Immunohistochemical staining was performed on 13 slides prepared from FFPE (formalin-fixed, paraffin-embedded) tumor tissues on a Ventana Benchmark XT automated stainer (Ventana Medical Systems, Oro Valley, AZ, USA), according to the manufacturer’s protocols, for the following biomarkers: Merkel cell polyoma virus large T-antigen (CM2B4) (sc-136172; Santa Cruz Biotechnology, Santa Cruz, CA, USA), PD1 (MRQ-22; Ventana Medical Systems), PD-L1 (Ventana SP263; Roche Tissue Diagnostics and ab205921[28-8]; Abcam), CD8 (NCL-L-CD8-4B11; Novo castra, Sheffield, UK), and EZH2 (Cell Marque, Rocklin, CA, USA). PD1 and PD-L1 staining were evaluated separately on tumor cells and TILs. PD1 staining on tumor cells and TILs, as well as PD-L1 staining on TILs, were evaluated as “absent” or “present” regardless of the percentage of stained cells. On the other hand, PD-L1 staining on tumor cells was considered “positive” when the protein was detected in the membranes of more than 1% of tumor cells. Plasenta sections were stained as external positive control for both anti-PD-L1 (according to the manufacturers’ recommendations) antibodies. Additionally, histiocyte staining was accepted as internal control in available tissues. In addition, intra-tumoral and peritumoral CD8+ T cells were categorized as “low-” or “high-density” using a cut-off point of approximately 60 CD8+ cells per typical HPF (high power field), as described previously [8]. Finally, the semi-quantitative method of H-score (Histoscore algorithm) was used for EZH2 assessment. Specifically, EZH2 expression was calculated for each tumor by multiplying each level of staining intensity present in a tumor (ranked 0-3) with the percentage of cells displaying that intensity. Then, tumors were classified into weak EZH2 expressers (H-score: 0-155) and moderate/strong EZH2 expressers (H-score: 155-300), according to the threshold obtained by the ROC (Receiver operating characteristic) analysis for predicting unfavorable outcome performed by Harms et al. [17].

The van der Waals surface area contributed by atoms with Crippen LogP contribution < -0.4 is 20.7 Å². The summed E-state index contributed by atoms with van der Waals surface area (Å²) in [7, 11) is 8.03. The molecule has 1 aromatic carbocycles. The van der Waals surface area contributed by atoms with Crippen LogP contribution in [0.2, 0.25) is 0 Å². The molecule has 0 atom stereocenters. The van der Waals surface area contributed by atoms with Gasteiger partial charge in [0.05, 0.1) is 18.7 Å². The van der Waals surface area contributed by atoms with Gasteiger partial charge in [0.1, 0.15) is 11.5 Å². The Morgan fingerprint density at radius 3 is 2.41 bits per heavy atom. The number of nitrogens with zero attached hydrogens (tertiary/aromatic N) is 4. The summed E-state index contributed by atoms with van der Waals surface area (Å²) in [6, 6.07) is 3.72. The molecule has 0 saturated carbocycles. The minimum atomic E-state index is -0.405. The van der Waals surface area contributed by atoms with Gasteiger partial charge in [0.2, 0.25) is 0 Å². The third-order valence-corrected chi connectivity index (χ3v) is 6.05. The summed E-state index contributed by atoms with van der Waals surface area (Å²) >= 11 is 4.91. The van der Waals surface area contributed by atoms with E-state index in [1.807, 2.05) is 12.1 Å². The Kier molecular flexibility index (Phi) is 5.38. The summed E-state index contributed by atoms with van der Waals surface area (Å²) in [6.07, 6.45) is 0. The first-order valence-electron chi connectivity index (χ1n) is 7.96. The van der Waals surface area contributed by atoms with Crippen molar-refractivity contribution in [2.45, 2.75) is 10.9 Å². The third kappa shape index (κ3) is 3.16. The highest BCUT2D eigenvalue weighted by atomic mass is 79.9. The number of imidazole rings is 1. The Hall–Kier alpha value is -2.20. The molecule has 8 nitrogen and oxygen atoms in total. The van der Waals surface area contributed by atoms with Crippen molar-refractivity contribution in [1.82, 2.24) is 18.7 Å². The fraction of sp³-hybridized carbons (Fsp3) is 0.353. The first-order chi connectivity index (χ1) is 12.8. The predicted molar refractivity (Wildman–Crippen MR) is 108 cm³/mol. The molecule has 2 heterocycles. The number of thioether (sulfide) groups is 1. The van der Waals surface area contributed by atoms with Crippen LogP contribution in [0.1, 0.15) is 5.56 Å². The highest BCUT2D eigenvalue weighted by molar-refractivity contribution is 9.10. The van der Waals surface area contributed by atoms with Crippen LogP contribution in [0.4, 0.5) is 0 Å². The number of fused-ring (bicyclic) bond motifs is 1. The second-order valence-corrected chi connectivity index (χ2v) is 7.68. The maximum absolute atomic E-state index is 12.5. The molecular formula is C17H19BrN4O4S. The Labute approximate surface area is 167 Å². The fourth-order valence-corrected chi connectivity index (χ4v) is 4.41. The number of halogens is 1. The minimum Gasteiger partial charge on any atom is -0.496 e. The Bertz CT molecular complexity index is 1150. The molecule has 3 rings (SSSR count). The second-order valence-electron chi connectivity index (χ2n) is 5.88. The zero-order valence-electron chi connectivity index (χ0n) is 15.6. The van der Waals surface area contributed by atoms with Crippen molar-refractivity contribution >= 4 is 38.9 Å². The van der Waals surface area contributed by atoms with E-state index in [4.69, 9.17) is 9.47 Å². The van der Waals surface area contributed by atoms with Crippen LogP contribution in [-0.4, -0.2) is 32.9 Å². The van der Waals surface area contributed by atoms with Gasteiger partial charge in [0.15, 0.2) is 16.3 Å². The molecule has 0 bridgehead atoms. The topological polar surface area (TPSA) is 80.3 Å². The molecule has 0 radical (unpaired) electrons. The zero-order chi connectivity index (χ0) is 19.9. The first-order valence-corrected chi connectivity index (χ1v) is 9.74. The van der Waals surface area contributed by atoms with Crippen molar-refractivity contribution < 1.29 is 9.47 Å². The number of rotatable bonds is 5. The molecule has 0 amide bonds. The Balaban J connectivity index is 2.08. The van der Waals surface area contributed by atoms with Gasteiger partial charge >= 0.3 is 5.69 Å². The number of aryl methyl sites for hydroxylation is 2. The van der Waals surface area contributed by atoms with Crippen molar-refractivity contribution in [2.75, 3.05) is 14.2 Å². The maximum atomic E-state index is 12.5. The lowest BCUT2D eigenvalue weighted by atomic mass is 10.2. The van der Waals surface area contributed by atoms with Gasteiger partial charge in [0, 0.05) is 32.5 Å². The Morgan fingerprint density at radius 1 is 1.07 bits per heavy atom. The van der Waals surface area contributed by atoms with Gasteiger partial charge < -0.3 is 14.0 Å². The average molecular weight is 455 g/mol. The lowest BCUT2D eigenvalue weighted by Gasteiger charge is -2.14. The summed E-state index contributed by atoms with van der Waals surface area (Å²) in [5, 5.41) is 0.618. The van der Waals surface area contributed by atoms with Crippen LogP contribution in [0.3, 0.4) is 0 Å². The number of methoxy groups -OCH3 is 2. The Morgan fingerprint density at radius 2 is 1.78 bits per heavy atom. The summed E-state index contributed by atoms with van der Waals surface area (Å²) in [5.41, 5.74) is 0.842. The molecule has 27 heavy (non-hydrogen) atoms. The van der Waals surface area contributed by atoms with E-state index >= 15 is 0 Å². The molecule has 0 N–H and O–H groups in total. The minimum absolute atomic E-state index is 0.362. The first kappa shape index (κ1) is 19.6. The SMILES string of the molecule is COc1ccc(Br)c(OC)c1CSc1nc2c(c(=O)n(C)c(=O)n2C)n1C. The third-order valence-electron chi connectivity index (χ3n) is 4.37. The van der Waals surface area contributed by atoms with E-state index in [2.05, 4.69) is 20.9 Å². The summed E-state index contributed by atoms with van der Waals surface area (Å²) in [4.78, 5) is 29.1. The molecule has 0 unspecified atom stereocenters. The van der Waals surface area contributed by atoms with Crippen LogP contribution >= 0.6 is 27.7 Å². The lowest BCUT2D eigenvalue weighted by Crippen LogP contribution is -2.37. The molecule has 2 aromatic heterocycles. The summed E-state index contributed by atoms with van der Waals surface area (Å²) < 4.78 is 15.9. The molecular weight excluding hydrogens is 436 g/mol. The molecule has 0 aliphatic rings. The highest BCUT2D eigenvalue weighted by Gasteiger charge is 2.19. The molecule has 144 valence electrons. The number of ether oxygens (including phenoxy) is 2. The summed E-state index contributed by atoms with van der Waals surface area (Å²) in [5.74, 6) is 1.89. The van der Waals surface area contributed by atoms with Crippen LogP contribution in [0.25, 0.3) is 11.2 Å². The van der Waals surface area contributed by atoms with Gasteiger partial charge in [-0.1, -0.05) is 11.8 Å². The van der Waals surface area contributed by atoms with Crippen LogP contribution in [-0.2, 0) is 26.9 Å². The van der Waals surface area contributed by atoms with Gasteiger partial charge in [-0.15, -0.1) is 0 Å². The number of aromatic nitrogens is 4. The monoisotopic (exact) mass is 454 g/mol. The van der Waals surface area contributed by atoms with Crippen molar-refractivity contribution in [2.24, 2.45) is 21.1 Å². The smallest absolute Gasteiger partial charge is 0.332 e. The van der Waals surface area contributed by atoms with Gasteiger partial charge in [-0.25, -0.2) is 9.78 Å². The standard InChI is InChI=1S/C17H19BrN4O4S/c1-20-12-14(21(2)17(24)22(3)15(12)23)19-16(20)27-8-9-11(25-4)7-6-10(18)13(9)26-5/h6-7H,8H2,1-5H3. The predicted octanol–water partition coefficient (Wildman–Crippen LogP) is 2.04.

Statistical analysis

Quantitative variables were summarized with median 1st and 3rd quarter statistics, while qualitative variables were summarized with numbers and percentages. Comparison of quantitative variables between two groups was performed using the Mann- Whitney U-test, whereas the significance of the relationships between qualitative variables was assessed using the Chi-square test and the level of relationship was calculated using the Cramér V statistic. In all statistical analyses, one-way exact p-value was calculated, with p < 0.10 considered as significant. IBM SPSS statistics for windows v25 (IBM Corp, Armonk, NY, USA) was used.